It's Monday morning and I haven't blogged for over a week. Conditions at work for the last two weeks have been challenging and coming home and trying to come up something interesting for readers of this blog has been a task I've not taken.
However I'm home this week finishing the Springfield postcard book, so my goal is to blog each day.
I like writing about the media and what goes on because no one in this market does that. I know I question what I do and what my staff does all the time. The pressure of trying to put out newspaper products that are original, more complete and, hopefully, compelling is one that bears down on me all the time.
I just don't want to go through the paces and I see so many of our colleagues/competitors in this market do just that.
For instance, I hate the "man in the street" interviews that have become a staple of television news here. Take any topic, go to the Wal-Mart parking lot, find people who have the fewest teeth and ask them their opinion on a subject they don't know much about. Their answers don't provide any insight. They just fill time. And it's cheap.
That isn't news.
In fact, watching how the majority of television reporters work most of the time – there are exceptions – what people see as "news" on television barely qualifies as such. TV reporters are notorious for arriving late at a story staying for a short length of time and then leaving before the event concludes.
I wonder just what is the point other than providing an advertising vehicle.
Anyway, here's more behind the scenes stuff.
Here's another episode of backstage at the newspaper and why I'm grey and can't find a cure for my stress.
No one in journalism school ever tells young reporters about the need to acquire the ability to wait. Yes, interviewing, note taking and headline writing are all subjects one must master to make it in this business, but waiting is another.
Patience isn't just a virtue in this business, it's a requirement.
You have learn how to make a dozen calls to a dozen people for a dozen stories because writing stories is like trolling for fish. You have to cast your net wide. That's because sometimes the fish ain't biting.
You wait for those call backs, and wait and wait some more. The boss might think you're goofing off, but you're not.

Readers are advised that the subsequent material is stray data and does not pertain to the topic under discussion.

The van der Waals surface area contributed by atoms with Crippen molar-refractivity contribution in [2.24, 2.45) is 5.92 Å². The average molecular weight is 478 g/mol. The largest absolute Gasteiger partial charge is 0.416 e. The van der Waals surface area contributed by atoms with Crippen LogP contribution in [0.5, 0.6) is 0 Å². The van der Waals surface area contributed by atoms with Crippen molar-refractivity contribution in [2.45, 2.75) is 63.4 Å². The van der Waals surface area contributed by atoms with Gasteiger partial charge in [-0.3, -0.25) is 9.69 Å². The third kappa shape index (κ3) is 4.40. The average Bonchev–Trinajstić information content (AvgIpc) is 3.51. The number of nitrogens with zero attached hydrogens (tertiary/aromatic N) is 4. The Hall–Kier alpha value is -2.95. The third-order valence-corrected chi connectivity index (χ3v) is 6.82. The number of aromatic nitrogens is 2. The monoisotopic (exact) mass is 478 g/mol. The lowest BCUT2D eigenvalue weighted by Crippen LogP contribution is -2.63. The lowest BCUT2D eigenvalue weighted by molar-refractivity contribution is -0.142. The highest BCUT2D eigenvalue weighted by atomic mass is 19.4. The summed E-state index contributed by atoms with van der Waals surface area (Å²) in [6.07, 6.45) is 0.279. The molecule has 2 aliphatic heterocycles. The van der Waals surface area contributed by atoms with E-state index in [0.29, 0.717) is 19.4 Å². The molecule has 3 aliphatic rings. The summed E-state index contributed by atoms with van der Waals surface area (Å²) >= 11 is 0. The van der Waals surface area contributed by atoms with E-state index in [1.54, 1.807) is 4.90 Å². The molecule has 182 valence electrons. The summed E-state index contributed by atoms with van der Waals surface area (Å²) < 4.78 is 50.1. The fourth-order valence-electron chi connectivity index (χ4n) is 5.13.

It's always good to have a messy desk in this business to confuse the boss who might come snooping as well as having a couple of notebooks opened to scrawled pages. Rustle the papers, scowl at your notes, rinse and repeat until the supervisor has moved on to torture someone else.
Sincere disclaimer: Reminder Publications honcho Dan Buendo has never done this to me. Really. I've been in this business a long time and have worked for some true beauties. Dan is not among those.
Inevitably the person who calls you back first is the person you need the least. Because you're on the phone with that person you miss the call of the folks you really need. Now it's time for the second round of calls and staying a while in voicemail limbo.
It's rumored that reporters get some sort of karmic dispensation for all of the time we spend in voicemail. I certainly hope so.
A basic rule of thumb is the greatest demand to speak to an elected official about something is correlated with their lack of availability. Sometimes they're not ducking you, but sometimes they are.
And another real world rule is that elected officials basically only want to talk about things that benefit them. So you can't be surprised if they really don't want to comment about some screaming match they had with a city councilor. It's human nature, but as an elected official they are supposed to be accountable and candid about such matters.
That's right, this is "Zen and the Art of Reporting."
Today, I'm dashing out this column in sheer panic, thanks to the Finance Control Board in Springfield gotta make those deadlines, folks. I think I could easily gather up a tar and feather mob out of the reporters who were patiently waiting for the Thursday meeting to start.
Scheduled for 12:30 p.m. for the speak-out portion, the show didn't start until nearly 3 p.m. City Clerk Wayman Lee had the thankless task of conveying the periodic messages to the people waiting for the meeting that it would be conducted in another 30 minutes, 45 minutes, 15 minutes, etc.
Now Ray Hershel of ABC40, the acknowledged dean of the Springfield press corps although perhaps Sy Becker at TV22 could also have that title marshaled up all of his considerable influence and asked the minions if the FCB could give us a reasonable idea of when they would start and if they could talk about the juicy stuff first, such as School Superintendent Joe Burke and how the School Committee seems to think they are a force unto their own.
Even Ray couldn't move them. I thought sending in John "Binky" Baibak of WHYN for a second attempt would only irritate the beast. We would only use Binky in extreme cases.
So we chatted among ourselves, went to lunch and talked more with the folks waiting to speak.
Finally the FCB convened the meeting with a sincere apology from the chair, Christopher Gabrieli.
Now this isn't the first time the FCB has held up a meeting by having a closed-door executive session before the public meeting and I suspect it won't be the last. I just hope they appreciate the test they are giving us.
© 2008 by Gordon Michael Dobbs